I can never forget this book, and in Murakami style, it leaves you feeling wonderfully eerie long after you have put it down. This story is about Toru, who welcomes you to delve into his embarrassing and honest thoughts, dreams and strange conversation with all the new people he meets. There are also many interesting parallels and paradoxes he finds himself in, in fact, you will find that Toru himself is both a very ordinary and extraordinary man. I hope the pinnacle moments he shares make you feel something–if it may either be the fright of the unknown or the inspiration to do something others may perceive as completely insane. The thing I hope the most, though, is that you find yourself in that insanity, the way Toru has. – Dana

The Messenger by Markus Zusak:

Written in such a compelling and capturing sense, The Messenger by Markus Zusak will leave readers on the edge of their seat as it follows Ed Kennedy, a card-playing, 19 year old under-age cab driver trying to make a living. Might seem pretty ordinary right? Just a teenager trying to survive the big world. After Ed stops a bank heist in which he is a held hostage in, Ed life turns completely upside down. Playing cards are delivered to his house with dangerous yet society aiding tasks in which he must complete. With the help of his friends, Ed plays with the law in order to complete these tasks successfully and without getting caught. Readers will enjoy the fast paced mystery of; Who is creating the tasks?, Why are the tasks being created? And Why is Ed Kennedy the one receiving these tasks?. Zusak his written this novel in such a way that cannot be put down, it leaves readers wanting answers and reason to these questions. Even if you are fanatic fantasy reader or a dedicated biography reader, The Messenger is sure to keep you captivated and reading for hours on end. – Jade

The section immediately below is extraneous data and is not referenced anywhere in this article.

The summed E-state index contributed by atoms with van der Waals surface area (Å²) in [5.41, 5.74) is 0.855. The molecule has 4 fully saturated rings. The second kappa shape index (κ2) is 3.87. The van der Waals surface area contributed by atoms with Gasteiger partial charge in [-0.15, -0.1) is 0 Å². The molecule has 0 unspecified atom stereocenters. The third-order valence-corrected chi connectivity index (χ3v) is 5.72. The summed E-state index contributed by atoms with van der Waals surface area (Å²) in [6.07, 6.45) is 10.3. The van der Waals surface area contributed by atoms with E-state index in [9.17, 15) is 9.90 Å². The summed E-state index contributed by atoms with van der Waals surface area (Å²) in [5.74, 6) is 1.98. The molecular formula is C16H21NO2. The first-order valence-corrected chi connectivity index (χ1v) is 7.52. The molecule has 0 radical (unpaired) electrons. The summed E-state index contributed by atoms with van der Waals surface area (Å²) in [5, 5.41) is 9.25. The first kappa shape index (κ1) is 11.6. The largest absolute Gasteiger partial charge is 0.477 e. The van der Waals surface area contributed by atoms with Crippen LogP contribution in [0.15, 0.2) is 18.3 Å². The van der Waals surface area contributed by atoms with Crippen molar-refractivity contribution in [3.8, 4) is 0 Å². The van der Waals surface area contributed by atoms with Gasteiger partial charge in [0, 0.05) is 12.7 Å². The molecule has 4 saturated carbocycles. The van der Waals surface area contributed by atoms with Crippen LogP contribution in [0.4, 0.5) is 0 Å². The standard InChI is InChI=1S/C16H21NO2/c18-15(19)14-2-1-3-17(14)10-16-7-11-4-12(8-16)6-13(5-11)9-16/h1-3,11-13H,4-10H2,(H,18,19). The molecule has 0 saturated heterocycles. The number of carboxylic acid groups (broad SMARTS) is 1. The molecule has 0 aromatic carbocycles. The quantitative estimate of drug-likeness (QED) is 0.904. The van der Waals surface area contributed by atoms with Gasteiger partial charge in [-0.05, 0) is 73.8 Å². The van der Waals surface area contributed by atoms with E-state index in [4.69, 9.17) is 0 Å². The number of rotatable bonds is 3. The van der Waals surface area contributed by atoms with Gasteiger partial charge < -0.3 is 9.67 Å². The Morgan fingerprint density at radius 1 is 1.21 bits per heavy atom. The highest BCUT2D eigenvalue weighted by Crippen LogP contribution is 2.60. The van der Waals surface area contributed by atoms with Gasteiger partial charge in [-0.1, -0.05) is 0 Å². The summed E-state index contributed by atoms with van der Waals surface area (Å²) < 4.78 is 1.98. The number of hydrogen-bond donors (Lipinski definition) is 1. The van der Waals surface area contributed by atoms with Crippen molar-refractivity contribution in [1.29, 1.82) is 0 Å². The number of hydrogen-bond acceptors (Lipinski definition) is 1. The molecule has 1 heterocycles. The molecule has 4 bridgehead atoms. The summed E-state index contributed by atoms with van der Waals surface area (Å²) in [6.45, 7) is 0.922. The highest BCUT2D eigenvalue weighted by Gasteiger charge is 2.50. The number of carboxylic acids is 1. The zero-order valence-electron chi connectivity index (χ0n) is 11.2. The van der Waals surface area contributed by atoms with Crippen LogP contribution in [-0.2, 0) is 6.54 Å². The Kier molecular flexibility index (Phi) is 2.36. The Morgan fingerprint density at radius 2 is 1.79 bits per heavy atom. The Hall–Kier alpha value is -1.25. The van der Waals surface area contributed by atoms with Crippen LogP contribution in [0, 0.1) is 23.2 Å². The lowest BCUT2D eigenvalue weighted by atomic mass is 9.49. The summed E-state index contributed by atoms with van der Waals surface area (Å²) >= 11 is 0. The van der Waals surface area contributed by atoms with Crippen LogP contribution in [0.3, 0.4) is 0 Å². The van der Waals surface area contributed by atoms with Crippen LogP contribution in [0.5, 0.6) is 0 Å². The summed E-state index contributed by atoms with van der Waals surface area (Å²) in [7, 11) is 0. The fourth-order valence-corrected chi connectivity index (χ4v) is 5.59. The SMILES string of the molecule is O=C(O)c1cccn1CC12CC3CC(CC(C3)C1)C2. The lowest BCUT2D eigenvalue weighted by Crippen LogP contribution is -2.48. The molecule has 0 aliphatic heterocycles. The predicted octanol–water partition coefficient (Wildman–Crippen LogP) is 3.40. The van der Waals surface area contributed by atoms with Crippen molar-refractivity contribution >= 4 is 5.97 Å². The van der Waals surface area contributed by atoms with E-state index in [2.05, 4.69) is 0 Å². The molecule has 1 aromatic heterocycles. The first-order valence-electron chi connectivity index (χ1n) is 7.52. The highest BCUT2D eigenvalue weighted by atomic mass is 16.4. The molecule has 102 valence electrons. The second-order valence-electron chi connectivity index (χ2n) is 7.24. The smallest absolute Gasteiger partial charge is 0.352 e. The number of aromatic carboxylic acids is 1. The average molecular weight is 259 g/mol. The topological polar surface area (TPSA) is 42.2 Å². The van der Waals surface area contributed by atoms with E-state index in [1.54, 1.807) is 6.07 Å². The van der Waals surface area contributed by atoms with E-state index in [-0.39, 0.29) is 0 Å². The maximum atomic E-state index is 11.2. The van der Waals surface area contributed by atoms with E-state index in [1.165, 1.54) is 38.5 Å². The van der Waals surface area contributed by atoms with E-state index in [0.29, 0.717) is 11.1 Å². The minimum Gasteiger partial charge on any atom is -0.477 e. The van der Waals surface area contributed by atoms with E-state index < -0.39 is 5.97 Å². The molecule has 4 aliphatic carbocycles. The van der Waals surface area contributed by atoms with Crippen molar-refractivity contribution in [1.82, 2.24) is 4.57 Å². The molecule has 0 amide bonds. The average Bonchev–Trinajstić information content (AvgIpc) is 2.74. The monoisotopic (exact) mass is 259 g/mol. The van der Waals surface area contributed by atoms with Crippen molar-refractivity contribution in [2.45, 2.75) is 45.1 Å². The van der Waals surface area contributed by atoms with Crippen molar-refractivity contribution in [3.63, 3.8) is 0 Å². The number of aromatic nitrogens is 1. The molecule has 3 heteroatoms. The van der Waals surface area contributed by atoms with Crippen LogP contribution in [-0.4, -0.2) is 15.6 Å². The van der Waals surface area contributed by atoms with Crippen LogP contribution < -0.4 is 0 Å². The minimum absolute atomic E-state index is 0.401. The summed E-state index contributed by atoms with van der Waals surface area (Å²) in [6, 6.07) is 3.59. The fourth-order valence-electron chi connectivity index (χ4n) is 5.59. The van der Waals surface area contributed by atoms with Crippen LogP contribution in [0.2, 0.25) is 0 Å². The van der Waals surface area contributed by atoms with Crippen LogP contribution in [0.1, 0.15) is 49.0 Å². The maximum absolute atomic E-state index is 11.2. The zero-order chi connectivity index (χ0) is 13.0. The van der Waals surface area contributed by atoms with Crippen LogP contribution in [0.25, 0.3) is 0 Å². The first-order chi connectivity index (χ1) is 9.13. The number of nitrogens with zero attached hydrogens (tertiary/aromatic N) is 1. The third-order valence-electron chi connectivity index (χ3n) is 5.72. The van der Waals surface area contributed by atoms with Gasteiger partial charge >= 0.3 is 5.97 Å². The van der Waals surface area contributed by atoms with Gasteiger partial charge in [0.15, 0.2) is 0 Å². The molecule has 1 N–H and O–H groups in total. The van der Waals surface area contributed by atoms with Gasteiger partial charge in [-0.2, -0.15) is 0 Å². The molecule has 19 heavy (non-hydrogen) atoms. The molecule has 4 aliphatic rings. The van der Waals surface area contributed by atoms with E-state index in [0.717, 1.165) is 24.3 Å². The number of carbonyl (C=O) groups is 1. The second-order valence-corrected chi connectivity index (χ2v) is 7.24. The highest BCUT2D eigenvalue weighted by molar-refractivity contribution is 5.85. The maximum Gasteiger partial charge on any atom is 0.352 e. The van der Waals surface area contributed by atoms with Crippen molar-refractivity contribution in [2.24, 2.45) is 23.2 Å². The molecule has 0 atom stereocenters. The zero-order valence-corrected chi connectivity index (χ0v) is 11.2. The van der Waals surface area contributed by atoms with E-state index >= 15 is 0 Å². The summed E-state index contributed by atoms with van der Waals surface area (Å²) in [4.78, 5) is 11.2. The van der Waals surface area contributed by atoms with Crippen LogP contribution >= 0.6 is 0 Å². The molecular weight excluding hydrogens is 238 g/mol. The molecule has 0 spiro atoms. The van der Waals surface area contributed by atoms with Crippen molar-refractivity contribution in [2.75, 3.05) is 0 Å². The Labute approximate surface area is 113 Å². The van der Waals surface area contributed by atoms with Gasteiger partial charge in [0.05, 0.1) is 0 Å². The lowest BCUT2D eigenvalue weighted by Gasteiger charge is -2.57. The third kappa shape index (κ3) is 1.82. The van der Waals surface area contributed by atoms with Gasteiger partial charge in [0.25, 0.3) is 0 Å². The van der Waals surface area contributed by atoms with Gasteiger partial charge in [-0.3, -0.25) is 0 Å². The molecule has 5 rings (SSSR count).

Falling Into Place by Amy Zhang:

A novel written about a girl, Liz Emerson, who’s life was supposed to be perfect, but of course, was only perfect in everyone else eyes. She was seen as your typical popular high school teen who was ‘loved’ but at the same time envied by every student. She partied every week, had a boyfriend everyone wanted and was spoiled. Till one day she decided to test the laws of motion she had learnt in physics class by purposefully driving her car off the road, but why would she do it? After all her life was perfect, right? This story delves into how Liz Emerson truly felt about the way her life was and how she wish it were to be. But it doesn’t stop there, after her accident a mystery narrator is thrown into the plot as he’s someone who was watching from afar and never really talked to Liz, but may have been the only one who really understood her. Throughout the novel you get to understand her friends and family characters and how the accident impacted them as well as flashing back to all the little things that lead Liz to this decision. Amy Zhang has you rethinking all of your life decisions all the while tears and frustration are evident on your face throughout the read. – Kate